It’s 2021, and currently there are lots of disruptions in the supply chain that moves raw materials and finished goods where they’re needed. One of the early casualties was the “Tuscan grill,” a cast-iron insert that stands on legs and allows our ovens to be used as, well, grills by raking forward white-hot coals and enjoying the searing heat they produce. Eventually, I’m sure this essential item will be available again, as it is favored by celebrity chefs from Steve Raichlen to Alice Waters.
Meantime, what’s to be done? I purchased a “Texsport” camp grill in the spring. It’s made of mild steel, and it has already corroded beyond belief. It’s not pretty to watch when I put in the oven and it starts to warp from the high heat. I don’t recommend it unless it’s all you have.
So, following a tip elsewhere on these boards, I was walking through my local Home Depot and found this cast-iron cooking grid.
It is heavy cast iron with a porcelain coating, the width is infinitely adjustable from 14 to 20 inches, and most intriguing: it is 8 inches wide. Does that number sound familiar? That’s the length of a standard firebrick.
Best of all, it is about the half the price of a non-available Tuscan grill, and surprise! I have spare firebrick.
So, here is what it looks like out of the box:
You tilt one end up and slide to adjust the width, and when the two pieces are flat, they retain their adjustment. Couldn’t be simpler.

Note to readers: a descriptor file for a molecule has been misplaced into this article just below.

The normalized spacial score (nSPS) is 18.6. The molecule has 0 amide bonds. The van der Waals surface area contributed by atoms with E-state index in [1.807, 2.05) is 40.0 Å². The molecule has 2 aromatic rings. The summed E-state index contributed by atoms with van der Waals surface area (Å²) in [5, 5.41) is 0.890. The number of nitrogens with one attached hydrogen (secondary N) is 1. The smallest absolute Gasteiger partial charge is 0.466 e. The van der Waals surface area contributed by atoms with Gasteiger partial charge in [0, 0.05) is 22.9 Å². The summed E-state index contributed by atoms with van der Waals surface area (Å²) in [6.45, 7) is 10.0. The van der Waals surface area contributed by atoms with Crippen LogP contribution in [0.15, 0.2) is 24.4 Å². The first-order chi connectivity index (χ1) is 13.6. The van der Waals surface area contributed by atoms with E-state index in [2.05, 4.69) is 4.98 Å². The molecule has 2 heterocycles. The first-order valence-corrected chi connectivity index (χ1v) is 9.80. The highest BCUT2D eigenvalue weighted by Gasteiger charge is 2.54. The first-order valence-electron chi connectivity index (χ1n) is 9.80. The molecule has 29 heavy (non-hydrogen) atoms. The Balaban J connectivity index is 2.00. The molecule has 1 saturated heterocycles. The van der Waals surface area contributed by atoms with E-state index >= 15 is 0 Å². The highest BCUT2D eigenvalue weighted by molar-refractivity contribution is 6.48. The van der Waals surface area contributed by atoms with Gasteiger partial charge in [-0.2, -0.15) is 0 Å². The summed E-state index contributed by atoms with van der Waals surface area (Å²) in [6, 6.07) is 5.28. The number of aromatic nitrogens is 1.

I used two firebrick on each side to support the grid. That put the bottom exactly 5 inches above the coals, which is about what a Tuscan grill would do. The photo shows a bit of sag in the middle, which was not really noticeable from above.
As seen in this photo, these bone-in chicken thighs are getting both an amazing char and full benefit from the hardwood smoke. And yes, they tasted at least as good as they looked.
The other major benefit was that the stacked firebrick did their refractory thing. The Barile oven design doesn’t heat up in the very front as quickly as it does further back, so what I’ve done has the effect of bringing the walls in closer at the oven mouth. It is very easy to slip the coal tool under the grill and rake more live coals forward when needed.
This last photo shows that we probably had a couple too many logs in for this particular session, but also that you could start out with pizza or flatbreads as an appetizer, then a grilled meat as il secondo. The oven is still going to be blazing hot following grilling, which suggests a baked dessert.
If you need more grilling space, the vendor suggests that you add a second grid, butted up to the first. That becomes a full 16-inch by 20-inch cooking surface, and I have four more firebrick lying around!
I’ll go so far as to say that, after purchasing this simple grid, I’ve put my search for a “genuine” Tuscan grill on the shelf, because this setup is genuine.